Striving to fill voids in Hiroshima, evidence of victims remains—Photos from surveys of devastation, Part 7: Kyoto University’s A-bomb survivor health survey

Fourteen photographs kept by physician preserve reality of bombing

Survivors’ unhealed scars communicated to future generations

by Kyosuke Mizukawa, Senior Staff Writer, and Junji Akechi, Staff Writer

With the advent of spring, the number of students visiting Hiroshima Peace Memorial Museum (in the city’s Naka Ward) has increased noticeably. In the special exhibition titled “The Atomic Bombing and the Medical Care” being held by the museum through mid-September, medical materials not displayed in the museum’s permanent exhibitions are being made available to the public. Some are photographs of A-bomb victims taken as part of a survey conducted by what used to be known as Kyoto Imperial University (now Kyoto University).

Two of the photos on display were taken in September 1946, roughly one year after the atomic bombing. One shows a boy from behind with a burn scar in the area behind his ears. A note indicating that scarring was formed “In the shape of a cap” is inscribed on the photo mount. The photo appears to record the different degrees of burns on his head depending on what area was covered by the cap. The photograph speaks to the reality that the atomic bombing had left great scars on survivors even one year later.

The photographs were kept by Shigeyuki Itoi, a physician who had participated in the survey team and died in 2007 at the age of 88. According to a memoir he had written before his death, the reason he decided to join the survey team was not simply for research purposes. “I wanted to do something for fellow citizens who experienced the disaster.”

The Kyoto University survey team, led by the late Takehiko Kikuchi, then a professor and physician, was organized at the request of the Chugoku Military District Headquarters, which was situated in Hiroshima. Dr. Itoi, who was Dr. Kikuchi’s assistant at the time, also participated in the survey team. In September 1945, the team entered Hiroshima and started treating patients and performing blood tests at the Ono Army Hospital (now part of Hatsukaichi City), located about 20 kilometers from the city.

Patients’ symptoms not identical

Later, on September 17, the hospital was hit by a mudslide caused by the Makurazaki typhoon. Eleven members of the team were killed, and the gathered samples and materials were also lost. Dr. Itoi, who happened to be back in Kyoto at the time of the typhoon and had survived, continued providing medical care to the A-bomb survivors based out of the Ushita National School (now part of Hiroshima’s Higashi Ward), among other locations, while conducting the health survey at the same time. The team would fill out survey forms with such information as patient circumstances when they experienced the bombing and their symptoms. That work continued until 1949.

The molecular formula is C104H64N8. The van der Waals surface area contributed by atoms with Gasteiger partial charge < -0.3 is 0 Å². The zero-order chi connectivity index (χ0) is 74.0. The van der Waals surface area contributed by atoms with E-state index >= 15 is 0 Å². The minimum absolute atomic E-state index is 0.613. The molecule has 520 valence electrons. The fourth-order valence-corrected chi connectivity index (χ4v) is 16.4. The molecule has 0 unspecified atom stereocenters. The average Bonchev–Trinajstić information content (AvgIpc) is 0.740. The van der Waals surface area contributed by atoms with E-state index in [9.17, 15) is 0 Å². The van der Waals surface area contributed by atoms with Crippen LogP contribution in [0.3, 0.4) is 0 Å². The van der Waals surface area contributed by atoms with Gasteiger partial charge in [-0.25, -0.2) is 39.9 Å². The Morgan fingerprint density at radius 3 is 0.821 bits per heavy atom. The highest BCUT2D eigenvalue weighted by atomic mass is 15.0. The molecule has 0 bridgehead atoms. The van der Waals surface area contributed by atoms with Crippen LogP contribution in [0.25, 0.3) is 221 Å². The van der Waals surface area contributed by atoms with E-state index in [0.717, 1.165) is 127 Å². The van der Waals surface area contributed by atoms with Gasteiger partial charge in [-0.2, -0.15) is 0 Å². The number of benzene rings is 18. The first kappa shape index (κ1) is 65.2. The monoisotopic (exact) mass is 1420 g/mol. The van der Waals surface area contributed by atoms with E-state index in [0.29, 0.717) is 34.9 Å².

Acute symptoms of radiation exposure, such as decreased white blood cell count, seemed to have subsided by the end of 1945. However, Dr. Itoi recalled that the patient recovery situation, scars, and symptoms started differentiating the following year, 1946.

From Dr. Itoi’s memoir, “It was delightful that grass and trees began to grow and people gradually had their vitality restored, but there were still many suffering from appalling keloids caused by burns from the atomic bombing and those with organ and blood aftereffects.” A report compiled from the survey carried out during the period August–September 1946, the time when the photos of the survivors had been taken, pointed out the need to continue conducting the survey, noting such symptoms as keloids and general malaise.

Later, Dr. Itoi worked as a physician at hospitals in Osaka Prefecture and elsewhere. He hung on to the 14 photographs taken during the survey. His oldest daughter Kyoko Tanaka, 75, a resident of Ashiya City in Hyogo Prefecture, said, “I think his experience in Hiroshima became an unforgettable memory for my father.”

Dr. Itoi did not speak much about those experiences to his family, but they were mentioned frequently in his memoir. The 1991 memoir, titled Moshi Anokokeiga Hozonsareteitara (in English, If that scene had been preserved), referred to the scenes of devastation in the A-bombed city and the reality of damage there, emphasizing the importance of having “the determination to oppose nuclear war and to never forgive the atomic bombing.”

“Not only a story from the past”

In 2016, nine years after the death of Dr. Itoi, Ms. Tanaka and her family donated the photos to the Hiroshima Peace Memorial Museum. The special exhibition is being held amid growing concern that Russia, which has invaded Ukraine, might use nuclear weapons. “For us, nuclear weapons are not only a story from the past,” Ms. Tanaka said, recalling her father’s experiences and photos.

The A-bomb photos that remained with the report were taken as part of military work soon after the atomic bombing of Hiroshima, through which the miserable situation of the entire city from both medical and geological perspectives is evident. Because the photos were taken as part of the survey, wounds and aftereffects from the bombing, which people would hesitate to take if the subject of the photos were a family member or friend, were recorded by camera. The photos underscore the inhumane nature of nuclear weapons.

The horrific sights in the photos must never be forgotten. The cruel reality not recorded in the photos must also be considered. The “testimony” contained in each photo must be confronted so that the tragedy is never repeated.

(Originally published on May 1, 2022)